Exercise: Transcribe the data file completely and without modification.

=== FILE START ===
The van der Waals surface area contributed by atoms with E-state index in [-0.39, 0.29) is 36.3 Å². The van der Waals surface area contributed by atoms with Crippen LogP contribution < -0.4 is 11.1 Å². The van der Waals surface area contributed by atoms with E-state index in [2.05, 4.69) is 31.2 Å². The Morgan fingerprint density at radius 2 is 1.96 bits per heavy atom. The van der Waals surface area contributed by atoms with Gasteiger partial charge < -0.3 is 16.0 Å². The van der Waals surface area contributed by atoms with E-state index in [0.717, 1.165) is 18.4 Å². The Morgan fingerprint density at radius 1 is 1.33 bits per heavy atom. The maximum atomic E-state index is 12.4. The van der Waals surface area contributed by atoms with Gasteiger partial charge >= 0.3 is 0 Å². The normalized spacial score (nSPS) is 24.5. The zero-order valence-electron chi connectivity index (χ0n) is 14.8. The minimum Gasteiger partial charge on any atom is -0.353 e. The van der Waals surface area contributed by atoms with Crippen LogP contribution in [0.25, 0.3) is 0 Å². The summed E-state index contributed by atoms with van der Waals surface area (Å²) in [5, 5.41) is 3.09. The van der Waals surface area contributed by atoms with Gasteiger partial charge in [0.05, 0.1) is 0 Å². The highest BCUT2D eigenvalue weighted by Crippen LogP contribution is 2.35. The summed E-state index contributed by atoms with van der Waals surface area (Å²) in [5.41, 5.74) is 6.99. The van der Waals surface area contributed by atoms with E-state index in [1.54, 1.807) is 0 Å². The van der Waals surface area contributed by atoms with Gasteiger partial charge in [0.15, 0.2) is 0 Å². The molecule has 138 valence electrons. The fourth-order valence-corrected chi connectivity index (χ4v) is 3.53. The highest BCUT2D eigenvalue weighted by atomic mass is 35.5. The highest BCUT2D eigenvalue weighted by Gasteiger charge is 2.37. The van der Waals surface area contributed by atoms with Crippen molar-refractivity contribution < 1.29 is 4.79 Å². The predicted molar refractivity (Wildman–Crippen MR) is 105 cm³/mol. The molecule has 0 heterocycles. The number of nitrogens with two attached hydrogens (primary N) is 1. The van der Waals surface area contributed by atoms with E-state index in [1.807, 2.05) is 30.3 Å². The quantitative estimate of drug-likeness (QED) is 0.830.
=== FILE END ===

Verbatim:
The van der Waals surface area contributed by atoms with E-state index in [-0.39, 0.29) is 36.3 Å². The van der Waals surface area contributed by atoms with Crippen LogP contribution < -0.4 is 11.1 Å². The van der Waals surface area contributed by atoms with E-state index in [2.05, 4.69) is 31.2 Å². The Morgan fingerprint density at radius 2 is 1.96 bits per heavy atom. The van der Waals surface area contributed by atoms with Gasteiger partial charge < -0.3 is 16.0 Å². The van der Waals surface area contributed by atoms with E-state index in [0.717, 1.165) is 18.4 Å². The Morgan fingerprint density at radius 1 is 1.33 bits per heavy atom. The maximum atomic E-state index is 12.4. The van der Waals surface area contributed by atoms with Gasteiger partial charge >= 0.3 is 0 Å². The normalized spacial score (nSPS) is 24.5. The zero-order valence-electron chi connectivity index (χ0n) is 14.8. The minimum Gasteiger partial charge on any atom is -0.353 e. The van der Waals surface area contributed by atoms with Crippen LogP contribution in [0.25, 0.3) is 0 Å². The summed E-state index contributed by atoms with van der Waals surface area (Å²) in [5, 5.41) is 3.09. The van der Waals surface area contributed by atoms with Gasteiger partial charge in [0.05, 0.1) is 0 Å². The highest BCUT2D eigenvalue weighted by Crippen LogP contribution is 2.35. The summed E-state index contributed by atoms with van der Waals surface area (Å²) in [5.41, 5.74) is 6.99. The van der Waals surface area contributed by atoms with E-state index in [1.54, 1.807) is 0 Å². The van der Waals surface area contributed by atoms with Gasteiger partial charge in [0.15, 0.2) is 0 Å². The molecule has 138 valence electrons. The fourth-order valence-corrected chi connectivity index (χ4v) is 3.53. The highest BCUT2D eigenvalue weighted by atomic mass is 35.5. The highest BCUT2D eigenvalue weighted by Gasteiger charge is 2.37. The van der Waals surface area contributed by atoms with Crippen molar-refractivity contribution < 1.29 is 4.79 Å². The predicted molar refractivity (Wildman–Crippen MR) is 105 cm³/mol. The molecule has 0 heterocycles. The number of nitrogens with two attached hydrogens (primary N) is 1. The van der Waals surface area contributed by atoms with E-state index in [1.807, 2.05) is 30.3 Å². The quantitative estimate of drug-likeness (QED) is 0.830.